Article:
30 Shaheed Mirza Mazhar Jan-e-Janaan, Shams-ud-Dīn Habībullāh Delhi, India 11 Ramadan 1111 AH

(2/3 March 1700 C.E)

10 Muharram 1195 AH

(Fri 5 January 1781 C.E)

31 Khwaja Abdullah Dehlavi, alias Shah Ghulam Ali Dehlavi Delhi, India 1156 AH[1]

(1743 C.E)

22 Safar 1240 AH

(15/16 October 1824 C.E)

Qadri chain[edit]

Extracted from Maqamat Mazhari by Shah Ghulam Ali Dehlavi[4]

  1. Shah Ghulam Ali Dehlavi
  2. Mirza Mazhar Jan-e-Janaan
  3. Muhammad Abid Sanami
  4. Abdul Ahad
  5. Muhammad Said
  6. Ahmed Sirhindi
  7. Abdul Ahad Faruqi
  8. Shah Kamal Kethali
  9. Shah Fuzail
  10. Gada e Rahman Sani
  11. Shamsuddin Arif
  12. Gada e Rahman Awal
  13. Shamsuddin Sehrai
  14. Aqeel
  15. Abdul Wahhab
  16. Sharfuddin
  17. Abdur Razzaq
  18. Abdul-Qadir Gilani

Chishti chain[edit]

Extracted from Maqamat Mazhari by Shah Ghulam Ali Dehlavi

  1. Shah Ghulam Ali Dehlvi
  2. Mirza Mazhar Jan-e-Janaan
  3. Muhammad Abid Sanami
  4. Abdul Ahad Sirhindi
  5. Muhammad Said
  6. Ahmed Sirhindi
  7. Abdul Ahad Faruqi
  8. Ruknuddin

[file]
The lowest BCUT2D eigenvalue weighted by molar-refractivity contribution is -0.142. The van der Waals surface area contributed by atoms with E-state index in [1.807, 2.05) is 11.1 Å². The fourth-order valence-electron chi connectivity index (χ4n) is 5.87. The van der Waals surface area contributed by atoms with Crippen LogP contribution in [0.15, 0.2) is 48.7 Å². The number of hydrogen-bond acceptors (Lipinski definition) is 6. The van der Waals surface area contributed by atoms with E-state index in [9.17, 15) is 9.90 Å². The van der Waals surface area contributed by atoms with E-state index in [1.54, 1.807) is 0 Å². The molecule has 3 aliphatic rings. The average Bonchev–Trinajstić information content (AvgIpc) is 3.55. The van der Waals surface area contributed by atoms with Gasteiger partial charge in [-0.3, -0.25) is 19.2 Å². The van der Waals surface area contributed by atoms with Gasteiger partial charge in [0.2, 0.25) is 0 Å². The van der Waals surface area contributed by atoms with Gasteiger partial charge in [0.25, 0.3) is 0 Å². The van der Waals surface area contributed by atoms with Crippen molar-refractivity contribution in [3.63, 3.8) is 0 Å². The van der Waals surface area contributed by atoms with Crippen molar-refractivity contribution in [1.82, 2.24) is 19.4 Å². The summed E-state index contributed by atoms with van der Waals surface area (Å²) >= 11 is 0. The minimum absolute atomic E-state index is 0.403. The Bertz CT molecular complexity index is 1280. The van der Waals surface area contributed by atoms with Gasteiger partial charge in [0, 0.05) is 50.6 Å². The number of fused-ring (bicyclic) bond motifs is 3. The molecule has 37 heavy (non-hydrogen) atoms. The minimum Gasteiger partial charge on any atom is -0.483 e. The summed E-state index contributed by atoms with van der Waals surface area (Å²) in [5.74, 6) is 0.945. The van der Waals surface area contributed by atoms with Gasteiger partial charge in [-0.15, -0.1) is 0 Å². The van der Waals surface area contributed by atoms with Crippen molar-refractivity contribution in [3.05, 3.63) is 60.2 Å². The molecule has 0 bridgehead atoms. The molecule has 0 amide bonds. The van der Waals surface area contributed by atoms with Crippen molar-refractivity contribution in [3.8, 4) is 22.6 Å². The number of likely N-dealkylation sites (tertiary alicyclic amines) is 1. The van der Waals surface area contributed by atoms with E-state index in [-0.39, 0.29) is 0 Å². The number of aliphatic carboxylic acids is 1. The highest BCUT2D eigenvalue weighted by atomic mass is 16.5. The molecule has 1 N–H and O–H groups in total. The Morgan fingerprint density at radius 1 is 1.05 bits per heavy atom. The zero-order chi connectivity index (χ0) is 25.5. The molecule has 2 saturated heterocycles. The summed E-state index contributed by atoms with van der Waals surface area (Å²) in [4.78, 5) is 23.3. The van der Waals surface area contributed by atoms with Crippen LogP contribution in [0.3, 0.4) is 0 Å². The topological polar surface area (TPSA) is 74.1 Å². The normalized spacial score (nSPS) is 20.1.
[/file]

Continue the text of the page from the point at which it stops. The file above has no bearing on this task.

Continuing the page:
9. Abdul Quddus Gangohi
  10. Muhammad Arif
  11. Ahmed Abdul Haq
  12. Jalaluddin Panipati
  13. Shamsuddin Turk
  14. Alauddin Sabir Kaliyari
  15. Fariduddin Ganjshakar
  16. Qutbuddin Bakhtiar Kaki
  17. Khwaja Moinuddin Chishti

His Khulafa[edit]

His Khulafa were numerous and many of them were prominent Shaykhs at their times. Following is a list of his most prominent Khulafa as extracted from various sources.

  1. Mawlana Hafiz Abu-Saeed-Ahmadi Faruqi Mujaddidi Naqshbandi, his successor (Delhi)[1]
  2. Mawlana Hafiz Shah Ahmed Saeed Faruqi Mujaddidi, son of Hafiz Shah Abu Saeed (Medina)
  3. Shah Rauf Ahmed Raaft Faruqi Mujaddidi Rampuri (Bhopal)
  4. Mawlana Khalid al-Baghdadi al-Kurdi al-Rumi (Turkey)[1]
  5. Mawlana Ismaeel Madani (Medina)
  6. Mawlana Ghulam Mohiuddin Qusoori[1]
  7. Mawlana Bashartullah Behra'ichi
  8. Mawlana Shah Gul Muhammad Ghaznavi (Bukhara)
  9. Mawlana Muhammad Sharif (Sirhind)
  10. Mawlana Pir Muhammad (Kashmir)
  11. Mawlana Jan Muhammad (Herat)
  12. Mawlana Muhammad Jan (Makkah, d.1266 AH), whose Khulafa spread up to Turkey[1]
  13. Shah Saad'ullah Naqshbandi (Hyderabad)

References[edit]

  1. ^ a b c d e f g h i j k l m n o Profile of Shah Abdullah alias Ghulam Ali Dehlavi on maktabah.org website Published 1 April 2011, Retrieved 16 August 2018
  2. ^ Ghulam Ali Dehlavi's book in Urdu Malfuzat-e-Sharifa Archived link, Retrieved 16 August 2018
  3. ^ "Golden Chain (Shijra)". Islah-ul-Muslimeen. Archived from the original on 24 November 2010. Retrieved 16 August 2018.
  4. ^ a b The Golden Chains of Ghulam Ali Dehlavi on maktabah.org website Published 3 April 2011, Retrieved 16 August 2018

External links[edit]